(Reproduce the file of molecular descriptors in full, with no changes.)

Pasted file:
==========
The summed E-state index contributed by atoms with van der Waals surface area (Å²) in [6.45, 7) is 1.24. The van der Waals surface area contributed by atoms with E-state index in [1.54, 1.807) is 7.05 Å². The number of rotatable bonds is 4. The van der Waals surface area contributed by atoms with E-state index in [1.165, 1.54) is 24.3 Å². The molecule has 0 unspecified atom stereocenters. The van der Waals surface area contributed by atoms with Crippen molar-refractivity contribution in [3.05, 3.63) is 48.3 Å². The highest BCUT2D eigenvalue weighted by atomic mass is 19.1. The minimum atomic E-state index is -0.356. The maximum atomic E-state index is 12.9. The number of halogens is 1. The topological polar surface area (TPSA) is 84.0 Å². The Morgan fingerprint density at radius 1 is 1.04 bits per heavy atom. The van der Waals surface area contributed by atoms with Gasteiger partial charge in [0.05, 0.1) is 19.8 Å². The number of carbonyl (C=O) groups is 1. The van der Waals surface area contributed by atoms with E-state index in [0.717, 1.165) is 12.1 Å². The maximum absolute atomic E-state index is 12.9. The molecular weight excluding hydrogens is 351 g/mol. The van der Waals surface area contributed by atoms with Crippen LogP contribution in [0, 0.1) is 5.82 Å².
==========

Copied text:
The summed E-state index contributed by atoms with van der Waals surface area (Å²) in [6.45, 7) is 1.24. The van der Waals surface area contributed by atoms with E-state index in [1.54, 1.807) is 7.05 Å². The number of rotatable bonds is 4. The van der Waals surface area contributed by atoms with E-state index in [1.165, 1.54) is 24.3 Å². The molecule has 0 unspecified atom stereocenters. The van der Waals surface area contributed by atoms with Crippen molar-refractivity contribution in [3.05, 3.63) is 48.3 Å². The highest BCUT2D eigenvalue weighted by atomic mass is 19.1. The minimum atomic E-state index is -0.356. The maximum atomic E-state index is 12.9. The number of halogens is 1. The topological polar surface area (TPSA) is 84.0 Å². The Morgan fingerprint density at radius 1 is 1.04 bits per heavy atom. The van der Waals surface area contributed by atoms with Gasteiger partial charge in [0.05, 0.1) is 19.8 Å². The number of carbonyl (C=O) groups is 1. The van der Waals surface area contributed by atoms with E-state index in [0.717, 1.165) is 12.1 Å². The maximum absolute atomic E-state index is 12.9. The molecular weight excluding hydrogens is 351 g/mol. The van der Waals surface area contributed by atoms with Crippen LogP contribution in [0, 0.1) is 5.82 Å².